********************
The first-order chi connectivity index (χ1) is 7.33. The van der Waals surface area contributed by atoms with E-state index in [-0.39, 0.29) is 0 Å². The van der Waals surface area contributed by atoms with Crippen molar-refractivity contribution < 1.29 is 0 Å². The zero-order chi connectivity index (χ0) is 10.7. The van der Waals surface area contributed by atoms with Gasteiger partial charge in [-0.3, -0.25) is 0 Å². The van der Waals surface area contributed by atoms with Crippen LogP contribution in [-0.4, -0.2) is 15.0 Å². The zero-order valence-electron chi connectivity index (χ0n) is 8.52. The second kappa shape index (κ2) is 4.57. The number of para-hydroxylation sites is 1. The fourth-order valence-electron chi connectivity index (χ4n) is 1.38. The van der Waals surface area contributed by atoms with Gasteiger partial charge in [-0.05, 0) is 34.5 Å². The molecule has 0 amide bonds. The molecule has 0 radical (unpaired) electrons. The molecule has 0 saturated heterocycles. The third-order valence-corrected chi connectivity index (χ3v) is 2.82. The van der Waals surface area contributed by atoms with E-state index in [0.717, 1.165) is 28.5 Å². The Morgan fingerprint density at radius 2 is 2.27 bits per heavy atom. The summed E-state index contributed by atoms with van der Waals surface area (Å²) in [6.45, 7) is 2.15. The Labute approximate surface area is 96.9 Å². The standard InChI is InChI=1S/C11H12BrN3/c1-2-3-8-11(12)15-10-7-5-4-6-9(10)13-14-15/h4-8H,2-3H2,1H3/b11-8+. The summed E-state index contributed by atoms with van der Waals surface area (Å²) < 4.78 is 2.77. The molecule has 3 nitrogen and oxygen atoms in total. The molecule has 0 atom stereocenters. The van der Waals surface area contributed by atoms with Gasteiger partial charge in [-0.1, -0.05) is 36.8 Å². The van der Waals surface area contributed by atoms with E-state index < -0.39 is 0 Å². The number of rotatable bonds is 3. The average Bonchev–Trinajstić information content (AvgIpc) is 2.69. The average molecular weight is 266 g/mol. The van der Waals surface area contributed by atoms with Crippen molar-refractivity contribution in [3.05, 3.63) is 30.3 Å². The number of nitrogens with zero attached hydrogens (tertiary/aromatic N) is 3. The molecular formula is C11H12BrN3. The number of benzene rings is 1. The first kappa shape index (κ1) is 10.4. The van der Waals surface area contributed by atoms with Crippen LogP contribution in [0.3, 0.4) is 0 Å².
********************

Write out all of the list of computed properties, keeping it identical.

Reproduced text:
The first-order chi connectivity index (χ1) is 7.33. The van der Waals surface area contributed by atoms with E-state index in [-0.39, 0.29) is 0 Å². The van der Waals surface area contributed by atoms with Crippen molar-refractivity contribution < 1.29 is 0 Å². The zero-order chi connectivity index (χ0) is 10.7. The van der Waals surface area contributed by atoms with Gasteiger partial charge in [-0.3, -0.25) is 0 Å². The van der Waals surface area contributed by atoms with Crippen LogP contribution in [-0.4, -0.2) is 15.0 Å². The zero-order valence-electron chi connectivity index (χ0n) is 8.52. The second kappa shape index (κ2) is 4.57. The number of para-hydroxylation sites is 1. The fourth-order valence-electron chi connectivity index (χ4n) is 1.38. The van der Waals surface area contributed by atoms with Gasteiger partial charge in [-0.05, 0) is 34.5 Å². The molecule has 0 amide bonds. The molecule has 0 radical (unpaired) electrons. The molecule has 0 saturated heterocycles. The third-order valence-corrected chi connectivity index (χ3v) is 2.82. The van der Waals surface area contributed by atoms with E-state index in [0.717, 1.165) is 28.5 Å². The Morgan fingerprint density at radius 2 is 2.27 bits per heavy atom. The summed E-state index contributed by atoms with van der Waals surface area (Å²) in [6.45, 7) is 2.15. The Labute approximate surface area is 96.9 Å². The standard InChI is InChI=1S/C11H12BrN3/c1-2-3-8-11(12)15-10-7-5-4-6-9(10)13-14-15/h4-8H,2-3H2,1H3/b11-8+. The summed E-state index contributed by atoms with van der Waals surface area (Å²) < 4.78 is 2.77. The molecule has 3 nitrogen and oxygen atoms in total. The molecule has 0 atom stereocenters. The van der Waals surface area contributed by atoms with Gasteiger partial charge in [-0.1, -0.05) is 36.8 Å². The van der Waals surface area contributed by atoms with E-state index < -0.39 is 0 Å². The number of rotatable bonds is 3. The average Bonchev–Trinajstić information content (AvgIpc) is 2.69. The average molecular weight is 266 g/mol. The van der Waals surface area contributed by atoms with Crippen molar-refractivity contribution in [3.05, 3.63) is 30.3 Å². The number of nitrogens with zero attached hydrogens (tertiary/aromatic N) is 3. The molecular formula is C11H12BrN3. The number of benzene rings is 1. The first kappa shape index (κ1) is 10.4. The van der Waals surface area contributed by atoms with Crippen LogP contribution in [0.3, 0.4) is 0 Å².